We have a docstring, and it is informative. But it's a little wishy washy. If I'm tasked with writing a unit test that verifies correct behavior, verifies the implementation conforms to a spec, then consulting just the docstring, alas, won't suffice. The verbs "distributes" and "handles" are OK but they aren't accompanied by any specifics.

It seems like we want a pair of post-conditions here, constraining what happens with each of the two reward categories.


    adjusted_total_reward = total_reward - (num_reverse_referrals * reverse_referral_reward)
    reverse_rewards = [reverse_referral_reward for _ in range(num_reverse_referrals)]

These are kind of saying the same thing. Consider first computing

    reverse_rewards = [reverse_referral_reward] * num_reverse_referrals

and then you can conveniently assign total_reward - sum(reverse_rewards).

design of Public API

    return rewards, reverse_rewards

This kind of looks like we're returning parallel vectors a, b as seen in many Fortran APIs, where a[i] describes one aspect of entity i and b[i] another aspect of that same entity. But of course they have different lengths. Consider including 0 values in the reverse_rewards. Consider returning a single vector of namedtuples that contain values for both reward categories.

Which brings us to the input parameters. You will need a way to describe who referred, in which direction, and how effectively. This could be a general graph, but I am skeptical that you have a business use case for that yet. Better to start out with a restricted graph such as a tree. Maybe pass in a vector of (forward, reverse) referral magnitudes, and of course when all the reverse values are zero we should produce same result as that first algorithm produces.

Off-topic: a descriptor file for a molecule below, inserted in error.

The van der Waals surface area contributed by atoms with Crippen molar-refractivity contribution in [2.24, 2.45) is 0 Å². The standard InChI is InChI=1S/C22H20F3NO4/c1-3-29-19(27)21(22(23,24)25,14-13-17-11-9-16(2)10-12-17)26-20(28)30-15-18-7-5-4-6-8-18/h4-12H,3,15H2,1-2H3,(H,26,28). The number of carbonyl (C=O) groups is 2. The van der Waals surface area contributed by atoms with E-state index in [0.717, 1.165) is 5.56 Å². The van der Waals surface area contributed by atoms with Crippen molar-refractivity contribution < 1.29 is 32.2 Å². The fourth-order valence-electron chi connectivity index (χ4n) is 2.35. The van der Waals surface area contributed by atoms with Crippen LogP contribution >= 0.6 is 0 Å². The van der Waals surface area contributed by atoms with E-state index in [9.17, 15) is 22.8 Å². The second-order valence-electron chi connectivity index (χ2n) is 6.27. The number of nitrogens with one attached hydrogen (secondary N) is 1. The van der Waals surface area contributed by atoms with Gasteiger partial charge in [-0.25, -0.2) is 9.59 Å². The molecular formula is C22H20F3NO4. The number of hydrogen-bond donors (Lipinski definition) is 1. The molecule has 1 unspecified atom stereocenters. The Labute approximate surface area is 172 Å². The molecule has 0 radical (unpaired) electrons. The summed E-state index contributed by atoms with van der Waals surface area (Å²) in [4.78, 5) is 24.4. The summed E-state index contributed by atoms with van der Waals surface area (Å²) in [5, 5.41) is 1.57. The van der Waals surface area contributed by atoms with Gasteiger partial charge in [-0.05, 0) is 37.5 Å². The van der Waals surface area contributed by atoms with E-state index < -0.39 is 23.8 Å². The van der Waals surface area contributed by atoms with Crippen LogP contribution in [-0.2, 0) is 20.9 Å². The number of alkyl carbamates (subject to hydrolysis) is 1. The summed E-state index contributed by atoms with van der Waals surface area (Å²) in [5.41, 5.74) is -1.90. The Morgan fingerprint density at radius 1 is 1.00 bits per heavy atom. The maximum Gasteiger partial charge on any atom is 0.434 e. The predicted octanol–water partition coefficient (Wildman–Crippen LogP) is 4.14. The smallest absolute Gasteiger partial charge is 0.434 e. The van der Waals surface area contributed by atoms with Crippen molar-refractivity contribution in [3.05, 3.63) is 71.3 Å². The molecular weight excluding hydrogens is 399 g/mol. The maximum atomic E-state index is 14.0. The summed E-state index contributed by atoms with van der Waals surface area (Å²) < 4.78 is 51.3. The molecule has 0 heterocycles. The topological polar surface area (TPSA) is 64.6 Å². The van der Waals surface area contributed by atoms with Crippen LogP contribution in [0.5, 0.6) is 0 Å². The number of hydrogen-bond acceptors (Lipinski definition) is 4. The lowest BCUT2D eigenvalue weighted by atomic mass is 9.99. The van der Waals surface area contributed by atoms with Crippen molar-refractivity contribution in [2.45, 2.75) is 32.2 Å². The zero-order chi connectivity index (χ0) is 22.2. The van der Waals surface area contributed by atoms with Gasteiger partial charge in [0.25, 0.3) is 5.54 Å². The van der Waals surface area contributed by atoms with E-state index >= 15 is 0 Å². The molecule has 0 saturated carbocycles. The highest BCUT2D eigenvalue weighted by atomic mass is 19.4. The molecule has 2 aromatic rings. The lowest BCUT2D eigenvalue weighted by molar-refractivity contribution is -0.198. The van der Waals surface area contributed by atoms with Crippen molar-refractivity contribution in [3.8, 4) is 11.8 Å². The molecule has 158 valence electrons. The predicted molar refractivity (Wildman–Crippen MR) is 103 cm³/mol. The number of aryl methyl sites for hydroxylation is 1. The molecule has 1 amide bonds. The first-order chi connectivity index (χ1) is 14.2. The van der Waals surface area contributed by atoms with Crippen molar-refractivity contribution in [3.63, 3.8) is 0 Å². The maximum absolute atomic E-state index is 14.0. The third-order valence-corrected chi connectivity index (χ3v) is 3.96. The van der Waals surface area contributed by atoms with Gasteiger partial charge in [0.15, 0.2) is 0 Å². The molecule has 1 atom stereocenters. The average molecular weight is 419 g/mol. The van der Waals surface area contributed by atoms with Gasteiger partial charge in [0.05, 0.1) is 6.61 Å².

The closed-form solution you provide is very nice. Here is another way, a little messier, to think about that initial algorithm. Assign total_reward to the initial entry, with the rest zero. Use a for i in range(max_levels): loop to make several passes over the vector, distributing a small fraction of remaining reward each time. The last iteration makes the one and only assignment to the final level. We always {add, subtract} same small value, preserving a constant total.

Now consider a graph that includes reverse referrals. Again we make several passes over the graph starting from its root, distributing a fraction as we go. But when following an upward edge we now can distribute upward, as well.